Regulations are like Marmite — you either love them or hate them. Last year, when the SEC published its proposed rule on cybersecurity risk management, I was in love! For an analyst who covers risk and compliance, there’s nothing quite like an independent federal agency putting out a rule change with teeth, especially on a topic that frequently lacks clear, harmonized, and industry-agnostic regulatory requirements: third-party risk management (TPRM).
The SEC Rule Could Have Been A TPRM Game Changer
Indisputably, the SEC’s proposed rule on cybersecurity risk management, strategy, and governance released last year made it clear that the era of nominal cybersecurity oversight is over. But Item 106(b) that would require SEC-registered companies to make “disclosure concerning [their] selection and oversight of third-party entities” had the potential to be a TPRM game changer. But the finalized rule adopted on July 23, 2023, watered down any meaningful TPRM requirements to a yes/no box-check exercise by asking companies to disclose whether they have “processes to oversee and identify material risks from cybersecurity threats associated with [ … ] use of any third-party service provider.”
The New NYDFS Cybersecurity Rule Fills The Void Left By The SEC’s Rule
The New York State Department of Financial Services (NYDFS) may not have the same gravitas and name recognition as the SEC, but when it comes to cybersecurity and risk regulations, it punches well above its weight. The NYDFS requirements are known to be rigorous and pioneering — both of which describe the amended Cybersecurity Regulation, 23 NYCRR, Part 500, released on November 1, 2023. There’s a lot that’s new in the updated rule compared to its 2017 predecessor, including requirements for incident and ransomware payment disclosure, enhanced governance, and additional controls that surpass those of the SEC’s rule.
If you think that the NYDFS has limited reach, consider that it supervises and regulates over 3,000 financial institutions, including banks, insurance companies, health insurers, and managed care organizations that are licensed, registered, or chartered in New York and, by extension, unregulated third-party service providers of regulated entities, which basically means that it also applies to the third-party ecosystems of companies regulated by the NYDFS.
Four TPRM NYDFS Requirements To Prepare For Now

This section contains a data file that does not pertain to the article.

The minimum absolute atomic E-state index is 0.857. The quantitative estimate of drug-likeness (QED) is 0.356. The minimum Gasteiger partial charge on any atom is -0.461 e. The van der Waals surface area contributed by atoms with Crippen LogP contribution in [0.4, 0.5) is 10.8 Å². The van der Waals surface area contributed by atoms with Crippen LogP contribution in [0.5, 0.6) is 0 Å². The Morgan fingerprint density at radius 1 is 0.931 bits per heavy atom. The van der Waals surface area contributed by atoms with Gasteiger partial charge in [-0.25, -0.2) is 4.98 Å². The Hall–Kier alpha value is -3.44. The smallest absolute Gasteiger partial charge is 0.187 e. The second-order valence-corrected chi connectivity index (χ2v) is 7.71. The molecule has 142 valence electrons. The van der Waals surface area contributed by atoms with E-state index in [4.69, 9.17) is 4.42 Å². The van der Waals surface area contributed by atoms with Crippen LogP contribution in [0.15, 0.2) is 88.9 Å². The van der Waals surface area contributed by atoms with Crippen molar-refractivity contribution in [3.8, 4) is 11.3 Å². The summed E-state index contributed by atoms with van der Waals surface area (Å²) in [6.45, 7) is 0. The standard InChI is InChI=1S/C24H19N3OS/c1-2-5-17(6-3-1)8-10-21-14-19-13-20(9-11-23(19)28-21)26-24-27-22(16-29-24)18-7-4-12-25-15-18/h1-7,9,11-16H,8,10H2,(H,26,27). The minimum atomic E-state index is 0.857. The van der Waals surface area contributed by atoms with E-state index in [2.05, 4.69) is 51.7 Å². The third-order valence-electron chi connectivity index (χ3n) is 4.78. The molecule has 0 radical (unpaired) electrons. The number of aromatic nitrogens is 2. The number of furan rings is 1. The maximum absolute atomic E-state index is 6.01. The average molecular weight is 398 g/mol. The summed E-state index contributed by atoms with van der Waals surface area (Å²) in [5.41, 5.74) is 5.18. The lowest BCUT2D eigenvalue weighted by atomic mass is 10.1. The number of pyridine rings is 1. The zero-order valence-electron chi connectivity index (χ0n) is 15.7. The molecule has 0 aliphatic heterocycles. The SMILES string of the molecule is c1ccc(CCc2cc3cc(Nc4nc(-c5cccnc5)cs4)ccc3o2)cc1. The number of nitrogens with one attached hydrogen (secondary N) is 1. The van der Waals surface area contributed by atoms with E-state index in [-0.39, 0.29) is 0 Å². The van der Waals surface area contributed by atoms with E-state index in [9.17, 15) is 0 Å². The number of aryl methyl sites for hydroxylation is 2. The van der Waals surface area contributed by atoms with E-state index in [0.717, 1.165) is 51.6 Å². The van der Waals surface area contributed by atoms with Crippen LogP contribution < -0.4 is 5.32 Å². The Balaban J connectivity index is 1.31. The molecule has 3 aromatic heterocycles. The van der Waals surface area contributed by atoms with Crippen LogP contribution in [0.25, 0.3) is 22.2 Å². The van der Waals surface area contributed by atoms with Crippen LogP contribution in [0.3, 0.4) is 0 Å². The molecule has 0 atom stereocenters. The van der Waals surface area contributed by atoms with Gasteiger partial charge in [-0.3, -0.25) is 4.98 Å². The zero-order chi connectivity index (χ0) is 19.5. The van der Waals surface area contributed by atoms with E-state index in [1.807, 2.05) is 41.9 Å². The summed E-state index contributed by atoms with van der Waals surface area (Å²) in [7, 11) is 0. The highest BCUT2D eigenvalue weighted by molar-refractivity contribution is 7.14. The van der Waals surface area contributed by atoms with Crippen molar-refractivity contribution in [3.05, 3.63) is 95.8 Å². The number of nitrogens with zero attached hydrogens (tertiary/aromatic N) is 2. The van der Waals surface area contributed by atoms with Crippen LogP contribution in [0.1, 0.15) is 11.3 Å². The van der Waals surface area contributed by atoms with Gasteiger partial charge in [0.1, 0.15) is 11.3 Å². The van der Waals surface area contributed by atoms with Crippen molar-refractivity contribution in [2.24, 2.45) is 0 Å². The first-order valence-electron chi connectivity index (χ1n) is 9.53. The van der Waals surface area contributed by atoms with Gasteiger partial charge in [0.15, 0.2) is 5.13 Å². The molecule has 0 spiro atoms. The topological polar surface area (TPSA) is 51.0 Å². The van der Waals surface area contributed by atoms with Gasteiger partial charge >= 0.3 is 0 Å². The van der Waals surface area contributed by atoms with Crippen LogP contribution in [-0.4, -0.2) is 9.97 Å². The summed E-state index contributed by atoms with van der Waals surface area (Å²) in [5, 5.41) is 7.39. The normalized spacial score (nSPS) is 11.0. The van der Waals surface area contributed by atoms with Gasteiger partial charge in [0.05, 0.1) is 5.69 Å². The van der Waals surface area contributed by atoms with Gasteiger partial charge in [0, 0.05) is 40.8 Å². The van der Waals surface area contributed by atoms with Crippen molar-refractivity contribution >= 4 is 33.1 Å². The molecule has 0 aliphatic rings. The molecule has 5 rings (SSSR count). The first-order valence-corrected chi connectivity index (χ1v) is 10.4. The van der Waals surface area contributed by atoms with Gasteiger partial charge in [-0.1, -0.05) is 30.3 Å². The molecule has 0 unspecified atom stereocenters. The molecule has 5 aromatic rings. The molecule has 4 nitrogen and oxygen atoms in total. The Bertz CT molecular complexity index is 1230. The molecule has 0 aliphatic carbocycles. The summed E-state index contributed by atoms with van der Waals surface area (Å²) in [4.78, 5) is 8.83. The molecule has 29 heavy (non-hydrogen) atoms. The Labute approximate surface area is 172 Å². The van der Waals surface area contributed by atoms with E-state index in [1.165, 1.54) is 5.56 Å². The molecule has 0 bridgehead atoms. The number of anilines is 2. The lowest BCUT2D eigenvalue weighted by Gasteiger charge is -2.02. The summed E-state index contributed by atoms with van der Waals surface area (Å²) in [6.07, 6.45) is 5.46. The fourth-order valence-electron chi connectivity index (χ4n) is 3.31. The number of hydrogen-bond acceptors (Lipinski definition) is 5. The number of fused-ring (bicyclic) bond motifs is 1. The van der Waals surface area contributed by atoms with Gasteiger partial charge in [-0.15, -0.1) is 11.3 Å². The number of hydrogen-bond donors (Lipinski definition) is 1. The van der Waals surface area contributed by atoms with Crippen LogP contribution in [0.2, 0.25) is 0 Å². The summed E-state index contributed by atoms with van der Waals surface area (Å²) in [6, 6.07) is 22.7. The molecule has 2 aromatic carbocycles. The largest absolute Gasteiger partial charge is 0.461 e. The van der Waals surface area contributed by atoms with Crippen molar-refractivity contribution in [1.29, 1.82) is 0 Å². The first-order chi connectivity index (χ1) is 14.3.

If you weren’t looking for it, you might have missed the third-party service provider security policy in section 500.11(a) stating that each covered entity must implement written policies and procedures to ensure the security of information systems and nonpublic information “accessible to, or held by, third-party service providers.” But that’s not all! The rule’s policies and procedures for third-party service providers are risk-based and require a level of TPRM program maturity and automation that exceeds the status quo of most organizations. Security, risk, and compliance pros responsible for their organizations’ TPRM program should begin planning for these four requirements:
- Third parties must meet minimum cybersecurity practices to do business with the covered entity, which flips the “contract now, assess cybersecurity later” equation.
- Due diligence must evaluate whether their cybersecurity practices are adequate, which means that you can’t race through the due diligence process just so you can onboard third parties quicker.
- Periodic assessment of third parties’ continued adequacy all but bans a “one and done” approach that ignores reassessment of long-term third parties because you don’t want to poke the bear.
- Policies and procedures will require contractual protections, which means that you’ll need stronger clauses in your contracts today and will have to update legacy master services agreements to ensure that they address MFA, data encryption, breach notification, and reps and warranties of their cybersecurity practices. This creates an even bigger tie between contract lifecycle management (CLM) and TPRM.
For a closer look at TPRM technology market and the 27 vendors that support third-party risk program requirements, read the new report, The Third-Party Risk Management Platforms Landscape, Q4 2023. For Forrester clients, schedule an inquiry or guidance session with me to discuss the NYDFS third-party risk requirements, the link between TPRM and CLM, or this report.